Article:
The bed bugs were found to be carrying methicillin-resistant Staphylococcus aureus (MRSA) and vancomycin-resistant Enterococcus faecium (VRE).

MRSA is a Staph infection that resists many antibiotics which makes it a very difficult disease to deal with. Some common antibiotics that MRSA resists but are used in treating other ailments include oxacillin, peicillin, methicillin, and amoxicillin).

VRE are bacterial strains of the genus Enterococcus that are resistant to the antibiotic vancomycin. To become VRE, vancomycin-sensitive enterococci typically obtain new DNA in the form of plasmids or transposons which encode genes that confer vancomycin resistance. This acquired vancomycin resistance is distinguished from the lower-level, natural vancomycin resistance of certain enterococcal species including E. gallinarum and E. casseliflavus.

Bed bugs are small, oval, non-flying insects that belong to the insect family Cimicidae, which includes three species that bite people. Adult bed bugs reach 5-7 mm in length, while nymphs (juveniles) are as small as 1.5 mm.

The study’s researchers stated:

“Further studies are needed to characterize the association between S. aureus and bedbugs. Bed bug carriage of MRSA, and the portal of entry provided through feeding, suggests a plausible potential mechanism for passive transmission of bacteria during a blood meal. Because of the insect’s ability to compromise the skin integrity of its host, and the propensity for S. aureus to invade damaged skin, bed bugs may serve to amplify MRSA infections in impoverished urban communities.”

The phenotype of the MRSA found in the bed bugs is identical to that found in tests of many Eastside patients with MRSA infections according to the report.

These findings suggest that bed bugs may act as a “hidden environmental reservoir” that promotes the spread of MRSA in overcrowded and impoverished communities.

According to a report from August 2010 by NPR:

“At first, they appeared in places that you might expect: dense city centers such as New York, where officials may seek a bed bug czar, and San Francisco, which is trying landlord-education programs to keep the pests away. But now, there are reports of bedbug infestations in homes and hotels from Ohio to Texas.”

The common bed bug (Cimex lectularius) is the species best adapted to human environments. It is found in temperate climates throughout the world. Other species include Cimex hemipterus, found in tropical regions, which also infests poultry and bats, and Leptocimex boueti, found in the tropics of West Africa and South America, which infests bats and humans. Cimex pilosellus and Cimex pipistrella primarily infest bats, while Haematosiphon inodora, a species of North America, primarily infests poultry.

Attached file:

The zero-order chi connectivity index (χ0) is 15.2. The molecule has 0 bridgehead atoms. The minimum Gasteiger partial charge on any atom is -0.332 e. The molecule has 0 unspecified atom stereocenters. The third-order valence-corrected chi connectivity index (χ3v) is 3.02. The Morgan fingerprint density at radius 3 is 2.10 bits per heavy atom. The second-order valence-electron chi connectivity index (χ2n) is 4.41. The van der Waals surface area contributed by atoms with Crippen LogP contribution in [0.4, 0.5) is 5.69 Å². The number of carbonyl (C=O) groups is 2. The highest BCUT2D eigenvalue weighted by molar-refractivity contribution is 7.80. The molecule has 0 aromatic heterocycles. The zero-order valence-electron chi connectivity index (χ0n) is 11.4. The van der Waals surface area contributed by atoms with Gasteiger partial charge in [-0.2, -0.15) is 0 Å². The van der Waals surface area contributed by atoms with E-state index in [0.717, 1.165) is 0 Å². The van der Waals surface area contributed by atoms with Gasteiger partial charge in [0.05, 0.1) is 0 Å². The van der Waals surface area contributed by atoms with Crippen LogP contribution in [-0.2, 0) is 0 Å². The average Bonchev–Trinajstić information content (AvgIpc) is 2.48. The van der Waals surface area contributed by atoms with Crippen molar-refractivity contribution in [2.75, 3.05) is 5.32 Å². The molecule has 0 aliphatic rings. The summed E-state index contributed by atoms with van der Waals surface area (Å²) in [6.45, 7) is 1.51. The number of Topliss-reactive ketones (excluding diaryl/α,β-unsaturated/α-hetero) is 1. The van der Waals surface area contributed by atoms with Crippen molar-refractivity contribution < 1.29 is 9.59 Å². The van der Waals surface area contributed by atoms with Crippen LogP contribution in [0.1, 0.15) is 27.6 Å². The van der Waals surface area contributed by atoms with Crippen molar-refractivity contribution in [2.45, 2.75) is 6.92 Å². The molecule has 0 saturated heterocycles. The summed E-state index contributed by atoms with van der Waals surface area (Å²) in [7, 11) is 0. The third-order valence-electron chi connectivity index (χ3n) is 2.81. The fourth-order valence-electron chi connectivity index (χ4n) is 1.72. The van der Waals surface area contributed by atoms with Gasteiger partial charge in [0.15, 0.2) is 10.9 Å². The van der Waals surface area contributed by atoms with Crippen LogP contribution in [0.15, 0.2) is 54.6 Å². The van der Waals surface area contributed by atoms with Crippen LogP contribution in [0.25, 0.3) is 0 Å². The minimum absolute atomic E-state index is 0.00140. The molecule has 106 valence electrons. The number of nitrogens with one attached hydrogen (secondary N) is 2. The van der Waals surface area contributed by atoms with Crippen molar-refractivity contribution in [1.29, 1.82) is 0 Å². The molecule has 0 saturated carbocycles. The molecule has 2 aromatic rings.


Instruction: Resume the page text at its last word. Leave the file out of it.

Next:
Bed bugs are developing resistance to various pesticides including DDT and organophosphates.

Some populations have developed a resistance to pyrethroid insecticides. Although now often ineffective, the resistance to pyrethroid allows for new chemicals that work in different ways to be investigated, so chemical management can continue to be one part in the resolving of bed bug infestations. There is growing interest in both synthetic pyrethroid and the pyrrole insecticide, chlorfenapyr. Insect growth regulators, such as hydroprene (Gentrol), are also sometimes used.

Written by Sy Kraft

‘Blood-filled bugs’: Bride’s horror hotel stay night before wedding


She said the “wedding from hell” began when her four-year-old flower girl was tucked into bed, only to find “20 blood-filled bugs surrounding her head”.

“It looked like a spider’s nest had hatched on her pillow,” Ms Chan said.

“All three rooms were checked, and all three were positive for bugs coming up out of the mattress behind the pillows.”

With reception closed for the night, the bride said she called an after-hours number only to be repeatedly hung up on.